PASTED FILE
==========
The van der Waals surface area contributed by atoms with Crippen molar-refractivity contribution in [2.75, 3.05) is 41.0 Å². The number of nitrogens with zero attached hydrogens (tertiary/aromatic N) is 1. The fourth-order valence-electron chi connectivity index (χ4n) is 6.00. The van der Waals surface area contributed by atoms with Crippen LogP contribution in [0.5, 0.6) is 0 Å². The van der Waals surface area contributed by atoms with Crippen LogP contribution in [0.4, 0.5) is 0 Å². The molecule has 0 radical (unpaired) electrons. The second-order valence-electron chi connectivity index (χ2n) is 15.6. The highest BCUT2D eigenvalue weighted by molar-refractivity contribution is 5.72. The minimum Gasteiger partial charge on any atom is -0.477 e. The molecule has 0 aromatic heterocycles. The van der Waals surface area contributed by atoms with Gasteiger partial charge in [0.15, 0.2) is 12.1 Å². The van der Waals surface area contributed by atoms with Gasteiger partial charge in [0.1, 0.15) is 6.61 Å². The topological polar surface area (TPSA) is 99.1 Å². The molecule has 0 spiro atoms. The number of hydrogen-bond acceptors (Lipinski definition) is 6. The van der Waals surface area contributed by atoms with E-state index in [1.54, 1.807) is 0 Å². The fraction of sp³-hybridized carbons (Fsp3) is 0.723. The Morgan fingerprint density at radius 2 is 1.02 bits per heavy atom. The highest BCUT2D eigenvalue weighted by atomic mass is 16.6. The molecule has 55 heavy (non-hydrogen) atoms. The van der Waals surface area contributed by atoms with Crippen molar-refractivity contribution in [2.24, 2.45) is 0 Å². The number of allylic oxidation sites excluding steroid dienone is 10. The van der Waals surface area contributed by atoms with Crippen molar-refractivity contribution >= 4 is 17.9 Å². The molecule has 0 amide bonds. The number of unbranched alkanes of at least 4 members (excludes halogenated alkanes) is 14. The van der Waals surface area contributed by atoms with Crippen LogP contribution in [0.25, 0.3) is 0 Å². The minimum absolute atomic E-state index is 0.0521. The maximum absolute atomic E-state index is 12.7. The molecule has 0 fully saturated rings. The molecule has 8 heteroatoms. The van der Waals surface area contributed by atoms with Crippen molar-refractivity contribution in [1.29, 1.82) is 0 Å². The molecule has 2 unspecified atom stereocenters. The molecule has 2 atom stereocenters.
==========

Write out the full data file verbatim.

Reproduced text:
The van der Waals surface area contributed by atoms with Crippen molar-refractivity contribution in [2.75, 3.05) is 41.0 Å². The number of nitrogens with zero attached hydrogens (tertiary/aromatic N) is 1. The fourth-order valence-electron chi connectivity index (χ4n) is 6.00. The van der Waals surface area contributed by atoms with Crippen LogP contribution in [0.5, 0.6) is 0 Å². The van der Waals surface area contributed by atoms with Crippen LogP contribution in [0.4, 0.5) is 0 Å². The molecule has 0 radical (unpaired) electrons. The second-order valence-electron chi connectivity index (χ2n) is 15.6. The highest BCUT2D eigenvalue weighted by molar-refractivity contribution is 5.72. The minimum Gasteiger partial charge on any atom is -0.477 e. The molecule has 0 aromatic heterocycles. The van der Waals surface area contributed by atoms with Gasteiger partial charge in [0.15, 0.2) is 12.1 Å². The van der Waals surface area contributed by atoms with Gasteiger partial charge in [0.1, 0.15) is 6.61 Å². The topological polar surface area (TPSA) is 99.1 Å². The molecule has 0 spiro atoms. The number of hydrogen-bond acceptors (Lipinski definition) is 6. The van der Waals surface area contributed by atoms with E-state index in [1.54, 1.807) is 0 Å². The fraction of sp³-hybridized carbons (Fsp3) is 0.723. The Morgan fingerprint density at radius 2 is 1.02 bits per heavy atom. The highest BCUT2D eigenvalue weighted by atomic mass is 16.6. The molecule has 55 heavy (non-hydrogen) atoms. The van der Waals surface area contributed by atoms with Crippen molar-refractivity contribution in [2.24, 2.45) is 0 Å². The number of allylic oxidation sites excluding steroid dienone is 10. The van der Waals surface area contributed by atoms with Crippen molar-refractivity contribution >= 4 is 17.9 Å². The molecule has 0 amide bonds. The number of unbranched alkanes of at least 4 members (excludes halogenated alkanes) is 14. The van der Waals surface area contributed by atoms with Crippen LogP contribution in [0.25, 0.3) is 0 Å². The minimum absolute atomic E-state index is 0.0521. The maximum absolute atomic E-state index is 12.7. The molecule has 0 fully saturated rings. The molecule has 8 heteroatoms. The van der Waals surface area contributed by atoms with Crippen molar-refractivity contribution in [1.29, 1.82) is 0 Å². The molecule has 2 unspecified atom stereocenters. The molecule has 2 atom stereocenters.